Consular Immunity

Article 43 of the Vienna Convention on Consular Relations of 1963 provides that,

Consular officers and consular employees shall not be amenable to the jurisdiction of the judicial or administrative authorities of the receiving State in respect of acts performed in the exercise of consular functions.

This provision provides for “functional immunity,” or, in other words, immunity from suit based on official acts. Visa applications and the employment of a domestic are not and should not e considered “official” acts. Their only connection to the work of the mission is that they allow the consular agent more time to work, as they will not need to tend to housework. However, if this were to an official at, all acts by the consular agent could be “official” in that they allow the agent to go about their day. Such total immunity from jurisdiction for the individual agent is better conceived of as “personal immunity” and is not established anywhere in the Vienna Convention on Consular Relations. In fact, it is implicitly excluded.

Article 41(3) of the convention reads in pertinent part,

If criminal proceedings are instituted against a consular officer, he must appear before the competent authorities.

The convention clearly allows the institution and prosecution of criminal cases against consular officials. While agents may not be arrested based on minor charges (as set out in article 41(1)), they are liable to imprisonment upon conviction (this is article 41(2)). These provisions clearly set out the consular officials do not benefit from personal immunity and may therefore be prosecuted.

Considering that the charges against Mrs. Khobragade do not involve “official” acts and her post did not carry personal immunity, the United States may properly prosecute her based on allegations of Visa fraud and making false statements.

Diplomatic Immunity

The Indian solution to the problem of Mrs. Khobragade’s forthcoming trial has been to transfer to the diplomatic mission to the United Nations. A post, it is believed, will prevent her trial. This part of the post will evaluate this proposition.

Article 31(1) of the Vienna Convention on Diplomatic Relations of 1961 states that,

A diplomatic agent shall enjoy immunity from the criminal jurisdiction of the receiving State.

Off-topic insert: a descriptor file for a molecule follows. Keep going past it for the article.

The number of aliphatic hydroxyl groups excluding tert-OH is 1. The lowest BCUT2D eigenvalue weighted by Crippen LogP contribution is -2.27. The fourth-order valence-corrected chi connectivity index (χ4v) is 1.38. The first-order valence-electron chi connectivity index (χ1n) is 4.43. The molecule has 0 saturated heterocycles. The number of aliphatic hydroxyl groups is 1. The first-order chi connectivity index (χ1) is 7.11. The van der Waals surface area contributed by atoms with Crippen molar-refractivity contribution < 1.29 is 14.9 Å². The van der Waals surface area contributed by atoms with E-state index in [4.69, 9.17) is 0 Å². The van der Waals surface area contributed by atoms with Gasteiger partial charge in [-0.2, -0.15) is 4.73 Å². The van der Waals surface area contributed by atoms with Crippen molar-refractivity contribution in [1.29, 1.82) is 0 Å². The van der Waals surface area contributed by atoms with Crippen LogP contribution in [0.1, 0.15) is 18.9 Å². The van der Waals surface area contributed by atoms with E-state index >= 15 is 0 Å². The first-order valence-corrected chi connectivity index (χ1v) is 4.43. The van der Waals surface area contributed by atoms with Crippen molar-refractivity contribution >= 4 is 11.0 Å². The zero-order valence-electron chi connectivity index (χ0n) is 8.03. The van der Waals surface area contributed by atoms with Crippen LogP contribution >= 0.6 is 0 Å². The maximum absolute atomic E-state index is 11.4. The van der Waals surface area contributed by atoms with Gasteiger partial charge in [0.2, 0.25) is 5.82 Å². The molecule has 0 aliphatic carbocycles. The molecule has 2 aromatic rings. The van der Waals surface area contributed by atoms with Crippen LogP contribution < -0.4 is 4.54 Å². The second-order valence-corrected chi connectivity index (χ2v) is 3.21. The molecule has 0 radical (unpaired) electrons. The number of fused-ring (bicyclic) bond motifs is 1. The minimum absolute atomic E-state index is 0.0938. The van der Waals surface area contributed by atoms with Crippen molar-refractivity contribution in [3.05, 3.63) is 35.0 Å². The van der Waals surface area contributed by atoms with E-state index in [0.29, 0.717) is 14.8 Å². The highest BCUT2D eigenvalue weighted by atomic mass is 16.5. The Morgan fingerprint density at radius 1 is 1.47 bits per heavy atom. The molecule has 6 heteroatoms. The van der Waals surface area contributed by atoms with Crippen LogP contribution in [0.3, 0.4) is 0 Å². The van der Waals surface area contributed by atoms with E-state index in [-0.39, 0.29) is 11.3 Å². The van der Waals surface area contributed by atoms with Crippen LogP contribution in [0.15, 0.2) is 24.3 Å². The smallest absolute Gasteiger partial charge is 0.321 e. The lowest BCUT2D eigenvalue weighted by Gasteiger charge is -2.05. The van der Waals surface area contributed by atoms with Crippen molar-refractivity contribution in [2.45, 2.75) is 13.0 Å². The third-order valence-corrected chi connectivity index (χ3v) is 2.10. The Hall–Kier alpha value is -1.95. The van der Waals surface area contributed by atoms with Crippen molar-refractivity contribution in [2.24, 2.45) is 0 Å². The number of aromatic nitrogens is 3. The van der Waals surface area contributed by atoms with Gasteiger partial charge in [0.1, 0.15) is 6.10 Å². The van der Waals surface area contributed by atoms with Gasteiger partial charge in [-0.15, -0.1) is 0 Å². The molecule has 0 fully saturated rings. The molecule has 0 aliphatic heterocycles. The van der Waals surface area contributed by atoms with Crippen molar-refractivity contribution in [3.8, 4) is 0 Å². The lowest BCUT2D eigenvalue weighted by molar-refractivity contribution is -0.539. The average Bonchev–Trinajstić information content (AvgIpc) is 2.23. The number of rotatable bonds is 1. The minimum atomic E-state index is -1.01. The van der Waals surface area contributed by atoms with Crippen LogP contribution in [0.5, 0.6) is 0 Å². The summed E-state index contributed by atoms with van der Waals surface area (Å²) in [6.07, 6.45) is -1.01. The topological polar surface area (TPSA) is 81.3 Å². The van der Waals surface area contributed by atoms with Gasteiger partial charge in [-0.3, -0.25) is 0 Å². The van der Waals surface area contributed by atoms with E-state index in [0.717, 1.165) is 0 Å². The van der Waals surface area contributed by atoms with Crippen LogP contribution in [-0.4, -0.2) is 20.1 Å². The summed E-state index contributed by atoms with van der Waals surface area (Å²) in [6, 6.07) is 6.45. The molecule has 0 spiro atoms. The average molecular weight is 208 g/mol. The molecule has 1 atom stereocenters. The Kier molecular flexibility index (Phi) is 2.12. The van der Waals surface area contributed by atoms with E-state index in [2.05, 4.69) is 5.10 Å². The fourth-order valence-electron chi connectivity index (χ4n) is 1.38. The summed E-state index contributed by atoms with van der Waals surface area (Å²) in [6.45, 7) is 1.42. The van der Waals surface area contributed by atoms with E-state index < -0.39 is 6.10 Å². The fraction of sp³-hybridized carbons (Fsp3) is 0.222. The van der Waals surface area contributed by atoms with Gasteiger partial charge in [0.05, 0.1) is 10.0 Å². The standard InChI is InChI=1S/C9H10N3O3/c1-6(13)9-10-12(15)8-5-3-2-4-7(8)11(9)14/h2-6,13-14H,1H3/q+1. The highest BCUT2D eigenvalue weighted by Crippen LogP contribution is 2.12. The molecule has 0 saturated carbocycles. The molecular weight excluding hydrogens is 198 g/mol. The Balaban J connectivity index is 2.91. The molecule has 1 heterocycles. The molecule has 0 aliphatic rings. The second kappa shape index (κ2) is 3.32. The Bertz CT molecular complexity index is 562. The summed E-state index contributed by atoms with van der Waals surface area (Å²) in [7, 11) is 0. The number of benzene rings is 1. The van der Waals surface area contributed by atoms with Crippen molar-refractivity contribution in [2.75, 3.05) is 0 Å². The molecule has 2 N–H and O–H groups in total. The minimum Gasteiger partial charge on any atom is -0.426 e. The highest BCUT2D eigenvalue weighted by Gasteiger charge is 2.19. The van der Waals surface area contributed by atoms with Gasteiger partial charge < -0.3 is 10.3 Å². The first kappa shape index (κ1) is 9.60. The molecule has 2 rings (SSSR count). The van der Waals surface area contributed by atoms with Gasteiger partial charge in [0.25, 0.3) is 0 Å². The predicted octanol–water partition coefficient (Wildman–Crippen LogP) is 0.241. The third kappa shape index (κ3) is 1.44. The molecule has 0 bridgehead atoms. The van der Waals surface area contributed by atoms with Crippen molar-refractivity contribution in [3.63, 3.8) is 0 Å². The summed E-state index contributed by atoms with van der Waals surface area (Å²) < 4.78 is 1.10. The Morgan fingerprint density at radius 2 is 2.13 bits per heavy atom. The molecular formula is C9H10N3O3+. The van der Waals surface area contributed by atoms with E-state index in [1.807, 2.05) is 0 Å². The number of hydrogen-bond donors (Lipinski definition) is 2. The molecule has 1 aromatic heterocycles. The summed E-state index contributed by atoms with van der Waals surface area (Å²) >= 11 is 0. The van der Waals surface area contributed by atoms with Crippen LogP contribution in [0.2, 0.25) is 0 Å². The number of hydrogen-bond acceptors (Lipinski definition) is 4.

This rule is not subject to conditions. It is true that article 41(1) sets out that diplomatic agents must respect the law of the receiving State. However, this has nothing to do with immunity or ability to arrest or being subject to trial. Article 39(1) of the convention establishes when immunity begins, and when it ends. It reads,

Every person entitled to privileges and immunities shall enjoy them from the moment he enters the territory of the receiving State on proceeding to take up his post or, if already in its territory, from the moment when his appointment is notified to the Ministry of Foreign Affairs or such other ministry as may be agreed.

The immunity continues until the diplomat has had a reasonable amount of time to leave the country as set out in article 39(2).

The terms of the convention clearly subtract diplomats from the jurisdiction of the host State, no exceptions (except waiver by the sending State). This personal immunity ceases upon departure of the diplomat, at which point prosecutions for criminal may be begun, or presumably, resumed. Even if this were not the case, and a prosecution could legitimately continued, the diplomatic agent would not be required to appear in court and could not be taken into custody on conviction. Any enforcement would have to wait until the person lost their diplomatic status, at which point they would already be out of the country and outside the reach of the domestic justice system (extradition could be requested, but it is very unlikely any such request would be granted).

In the present case, should Mrs. Khobragade take up a diplomatic post at the Indian mission to the United Nations, she will likely be out of reach of the American justice system.

There are still some details of this matter than cannot be addressed in a blog post such as this, not all the facts are in. Questions remain as to whether the charges against Mrs. Khobragade are well founded. Information is also lacking regarding the exact procedural mechanisms that are necessary for her to officially transfer to the Indian diplomatic mission to the United Nations. Whatever the specifics, however, it would seem to be counter intuitive if she were allowed to escape justice (and remain in New York) due solely to the clever shuffling of paper resulting in her job moving from one Indian office to another. Unfortunately, from the outside it is not possible to gain access to all the necessary documents to fully analyze the situation and determine what should happen in this specific case.

1 Comment

Filed under International Human Rights, News and Events, Public International Law

The Netherlands v. Russia, Criminal Jurisdiction and The Case of the Artic Sunrise

On 22 November 2013 the International Tribunal for the Law of the Sea (ITLOS) issued provisional measures ordering the Russian Federation to release the Dutch vessel the Artic Sunrise and her crew from detention and allow them to leave the country. The dispute is about Russian jurisdiction to arrest the vessel (in a technical sense) and prosecute her crew for crimes they allegedly committed. The issue at the heart of the dispute is whether or not Russia violated its obligations under the United Nations Convention on the Law of the Sea (UNCLOS) by taking the vessel and her crew into custody while they were in the exclusive economic zone without first asking the Netherlands government for permission to board.